Hanover and state environmental and public health officials will gather in the town together publicly for the first time Nov. 14 to address the impact and resolution of the contaminated 240-acre National Fireworks site.
Six decades of manufacturing civilian fireworks and later US military munitions for four wars have resulted in enough mercury, lead, and other chemicals in the soil, wetlands, and adjoining waterways to earn the parcel one of the highest hazardous designations in the state.
Still, said Hanover Town Manager Troy Clarkson, next Wednesday’s communal meeting will also be used as a vehicle to clear up misinformation that the affected portion of the property — in use from 1907 to 1970 — poses a health or other risk.
In a mailing to 6,000 homes and businesses preceding the meeting, Clarkson said the site has not had any effect on property values, the town’s water supply, or any discernible link to clusters of disease, a key concern for Hanover residents.
“We have produced definitive information on the health impacts at this point, based on the contaminants, that show no link to cancer rates,’’ he said. “They are not elevated in Hanover at all.”
In a letter dated Dec. 19, 2011, the state Department of Public Health determined that cancer statistics in the town did not appear unusual, Clarkson said.
The site, which also borders Pembroke and Hanson, is bounded by Winter, King, and First streets, the Drinkwater River wetland, and Factory Pond, according to the mailing. An industrial park operates in the northern and eastern portions of the property.
A legendary producer of pyrotechnics from firecrackers to cherry bombs, National Fireworks was a major employer in Hanover in the early 20th century. At the meeting next week, state officials will also update residents on progress to get former owners and users of the property to pay for its cleanup. Those include the Massachusetts Institute of Technology and the Department of Defense.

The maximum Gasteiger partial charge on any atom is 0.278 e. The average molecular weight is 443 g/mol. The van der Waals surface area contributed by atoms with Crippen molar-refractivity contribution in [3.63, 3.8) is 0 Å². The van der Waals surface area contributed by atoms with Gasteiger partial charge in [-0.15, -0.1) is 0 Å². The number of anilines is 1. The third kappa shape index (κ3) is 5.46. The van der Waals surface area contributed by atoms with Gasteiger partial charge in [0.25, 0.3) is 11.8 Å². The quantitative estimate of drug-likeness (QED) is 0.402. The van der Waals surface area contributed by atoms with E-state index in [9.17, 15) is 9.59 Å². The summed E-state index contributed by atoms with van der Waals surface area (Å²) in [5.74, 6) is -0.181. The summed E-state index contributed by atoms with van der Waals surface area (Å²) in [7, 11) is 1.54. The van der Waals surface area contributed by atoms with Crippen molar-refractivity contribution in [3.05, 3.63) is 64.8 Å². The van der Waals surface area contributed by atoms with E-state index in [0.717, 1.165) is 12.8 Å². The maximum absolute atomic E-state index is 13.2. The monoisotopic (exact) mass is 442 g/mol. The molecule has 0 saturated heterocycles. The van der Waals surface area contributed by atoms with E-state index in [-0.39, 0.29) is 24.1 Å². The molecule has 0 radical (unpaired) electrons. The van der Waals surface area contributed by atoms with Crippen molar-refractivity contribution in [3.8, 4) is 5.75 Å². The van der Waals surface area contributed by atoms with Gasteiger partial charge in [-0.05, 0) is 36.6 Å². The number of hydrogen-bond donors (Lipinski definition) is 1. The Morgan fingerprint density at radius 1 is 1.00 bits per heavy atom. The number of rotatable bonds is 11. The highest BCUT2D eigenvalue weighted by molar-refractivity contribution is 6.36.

“This meeting will be like one-stop shopping for citizens,’’ Clarkson said. “It’s important that we are speaking with one voice.”
State Department of Environmental Protection spokesman Joe Ferson said agency officials are attending the meeting at the invitation of Hanover selectmen. The department has overseen all investigations and remedial activities at the site since 1995.
“We will clarify any issues they have and also provide answers about the cleanup at the site,’’ Ferson said. “We are happy to provide those answers to the extent public information is available.”
The agency had set a June deadline to reach agreement with the parties responsible for the pollution or seek Superfund status, a designation given to the nation’s most contaminated sites.
Under that scenario, the US Environmental Protection Agency would lead the effort to clean up the site. But Clarkson and selectmen chairman John Barry were able to persuade the state to keep the cleanup local so that the town can remain involved.
Selectmen, who want to use some of the remediated land for economic development, have also authorized Barry to set up a committee to look at future uses for the land when the cleanup is complete, Clarkson said.
State officials have said that munitions and other explosives were often exploded in Factory Pond, which accounts for its levels of lead azeide, often used as a detonator. Such materials don’t go away easily, especially after leaching underground, they said.
The National Fireworks property is designated Tier 1A for containing the most serious level of contamination, according to state standards. The state has already completed three cleanup phases, including removing drums of chemicals. Under Phase 4, ecological hazards would be excavated from the sediment or capped, officials said.
On the table are six options, ranging from a temporary measure to remove some silt and soil for about $5 million to a $158 million plan to remove all hazardous materials. The median cost is $27.8 million.
The state is negotiating with the Fireworks Site Joint Defense Group, which includes National Coating Inc., MIT, and the Department of Defense. Tronox, once known as Kerr-McGee Chemical Co., settled with the federal government in 2009 and then went bankrupt. Still, $950,000 of that settlement will go toward remediation, town and state officials said.
Clarkson said he is eager for the meeting, which he considers a landmark development in moving forward. “When you have a site like this, you have to take a holistic approach,’’ he said.Continued...